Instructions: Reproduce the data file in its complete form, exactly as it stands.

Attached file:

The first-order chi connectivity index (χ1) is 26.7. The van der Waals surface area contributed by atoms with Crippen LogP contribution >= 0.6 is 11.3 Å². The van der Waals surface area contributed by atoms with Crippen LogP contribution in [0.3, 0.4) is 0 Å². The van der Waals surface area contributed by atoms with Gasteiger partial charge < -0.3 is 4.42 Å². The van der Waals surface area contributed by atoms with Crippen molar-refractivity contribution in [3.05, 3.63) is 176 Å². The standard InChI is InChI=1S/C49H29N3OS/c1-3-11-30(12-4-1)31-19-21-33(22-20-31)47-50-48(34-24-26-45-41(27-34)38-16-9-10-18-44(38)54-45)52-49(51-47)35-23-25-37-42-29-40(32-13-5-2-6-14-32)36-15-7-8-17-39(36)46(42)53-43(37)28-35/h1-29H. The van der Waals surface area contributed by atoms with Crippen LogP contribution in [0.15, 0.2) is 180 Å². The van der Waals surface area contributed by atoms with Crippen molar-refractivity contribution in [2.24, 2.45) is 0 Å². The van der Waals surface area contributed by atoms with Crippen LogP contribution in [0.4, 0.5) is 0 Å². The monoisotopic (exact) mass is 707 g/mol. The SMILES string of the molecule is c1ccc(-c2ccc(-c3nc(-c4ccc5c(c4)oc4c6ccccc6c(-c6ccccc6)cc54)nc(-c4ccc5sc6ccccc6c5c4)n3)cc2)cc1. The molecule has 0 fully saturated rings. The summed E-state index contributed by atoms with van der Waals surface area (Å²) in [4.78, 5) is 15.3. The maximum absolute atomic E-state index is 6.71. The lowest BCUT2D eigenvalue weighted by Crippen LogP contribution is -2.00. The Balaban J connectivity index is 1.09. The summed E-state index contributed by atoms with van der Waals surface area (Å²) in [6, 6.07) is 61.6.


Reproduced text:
The first-order chi connectivity index (χ1) is 26.7. The van der Waals surface area contributed by atoms with Crippen LogP contribution >= 0.6 is 11.3 Å². The van der Waals surface area contributed by atoms with Crippen LogP contribution in [0.3, 0.4) is 0 Å². The van der Waals surface area contributed by atoms with Gasteiger partial charge < -0.3 is 4.42 Å². The van der Waals surface area contributed by atoms with Crippen molar-refractivity contribution in [3.05, 3.63) is 176 Å². The standard InChI is InChI=1S/C49H29N3OS/c1-3-11-30(12-4-1)31-19-21-33(22-20-31)47-50-48(34-24-26-45-41(27-34)38-16-9-10-18-44(38)54-45)52-49(51-47)35-23-25-37-42-29-40(32-13-5-2-6-14-32)36-15-7-8-17-39(36)46(42)53-43(37)28-35/h1-29H. The van der Waals surface area contributed by atoms with Crippen LogP contribution in [0.15, 0.2) is 180 Å². The van der Waals surface area contributed by atoms with Crippen molar-refractivity contribution in [2.24, 2.45) is 0 Å². The van der Waals surface area contributed by atoms with Crippen LogP contribution in [0.4, 0.5) is 0 Å². The monoisotopic (exact) mass is 707 g/mol. The SMILES string of the molecule is c1ccc(-c2ccc(-c3nc(-c4ccc5c(c4)oc4c6ccccc6c(-c6ccccc6)cc54)nc(-c4ccc5sc6ccccc6c5c4)n3)cc2)cc1. The molecule has 0 fully saturated rings. The summed E-state index contributed by atoms with van der Waals surface area (Å²) in [4.78, 5) is 15.3. The maximum absolute atomic E-state index is 6.71. The lowest BCUT2D eigenvalue weighted by Crippen LogP contribution is -2.00. The Balaban J connectivity index is 1.09. The summed E-state index contributed by atoms with van der Waals surface area (Å²) in [6, 6.07) is 61.6.